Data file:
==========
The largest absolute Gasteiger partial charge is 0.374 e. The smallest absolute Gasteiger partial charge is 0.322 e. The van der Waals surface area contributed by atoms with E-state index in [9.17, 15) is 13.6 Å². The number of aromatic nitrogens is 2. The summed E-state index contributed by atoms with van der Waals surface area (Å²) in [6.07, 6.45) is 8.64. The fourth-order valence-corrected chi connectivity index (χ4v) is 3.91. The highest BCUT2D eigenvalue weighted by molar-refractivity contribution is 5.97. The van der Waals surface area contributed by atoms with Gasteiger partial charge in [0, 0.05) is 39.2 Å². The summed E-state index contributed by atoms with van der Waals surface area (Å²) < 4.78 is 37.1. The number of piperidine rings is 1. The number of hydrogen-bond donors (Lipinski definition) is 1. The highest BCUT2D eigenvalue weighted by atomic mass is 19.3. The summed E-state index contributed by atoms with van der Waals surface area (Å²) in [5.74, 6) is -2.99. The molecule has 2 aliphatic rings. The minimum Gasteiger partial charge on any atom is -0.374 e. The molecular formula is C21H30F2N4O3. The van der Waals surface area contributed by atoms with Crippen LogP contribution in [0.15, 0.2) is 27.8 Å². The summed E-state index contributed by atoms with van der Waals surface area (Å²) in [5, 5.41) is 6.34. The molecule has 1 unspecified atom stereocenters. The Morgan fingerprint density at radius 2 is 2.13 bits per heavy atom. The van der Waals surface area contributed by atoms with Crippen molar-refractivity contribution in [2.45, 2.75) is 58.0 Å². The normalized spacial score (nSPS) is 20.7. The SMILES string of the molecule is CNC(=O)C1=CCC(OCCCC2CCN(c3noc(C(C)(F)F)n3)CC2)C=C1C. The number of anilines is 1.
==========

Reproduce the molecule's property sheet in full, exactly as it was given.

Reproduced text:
The largest absolute Gasteiger partial charge is 0.374 e. The smallest absolute Gasteiger partial charge is 0.322 e. The van der Waals surface area contributed by atoms with E-state index in [9.17, 15) is 13.6 Å². The number of aromatic nitrogens is 2. The summed E-state index contributed by atoms with van der Waals surface area (Å²) in [6.07, 6.45) is 8.64. The fourth-order valence-corrected chi connectivity index (χ4v) is 3.91. The highest BCUT2D eigenvalue weighted by molar-refractivity contribution is 5.97. The van der Waals surface area contributed by atoms with Gasteiger partial charge in [0, 0.05) is 39.2 Å². The summed E-state index contributed by atoms with van der Waals surface area (Å²) < 4.78 is 37.1. The number of piperidine rings is 1. The number of hydrogen-bond donors (Lipinski definition) is 1. The highest BCUT2D eigenvalue weighted by atomic mass is 19.3. The summed E-state index contributed by atoms with van der Waals surface area (Å²) in [5.74, 6) is -2.99. The molecule has 2 aliphatic rings. The minimum Gasteiger partial charge on any atom is -0.374 e. The molecular formula is C21H30F2N4O3. The van der Waals surface area contributed by atoms with Crippen LogP contribution in [0.15, 0.2) is 27.8 Å². The summed E-state index contributed by atoms with van der Waals surface area (Å²) in [5, 5.41) is 6.34. The molecule has 1 unspecified atom stereocenters. The Morgan fingerprint density at radius 2 is 2.13 bits per heavy atom. The van der Waals surface area contributed by atoms with Crippen molar-refractivity contribution in [2.45, 2.75) is 58.0 Å². The normalized spacial score (nSPS) is 20.7. The SMILES string of the molecule is CNC(=O)C1=CCC(OCCCC2CCN(c3noc(C(C)(F)F)n3)CC2)C=C1C. The number of anilines is 1.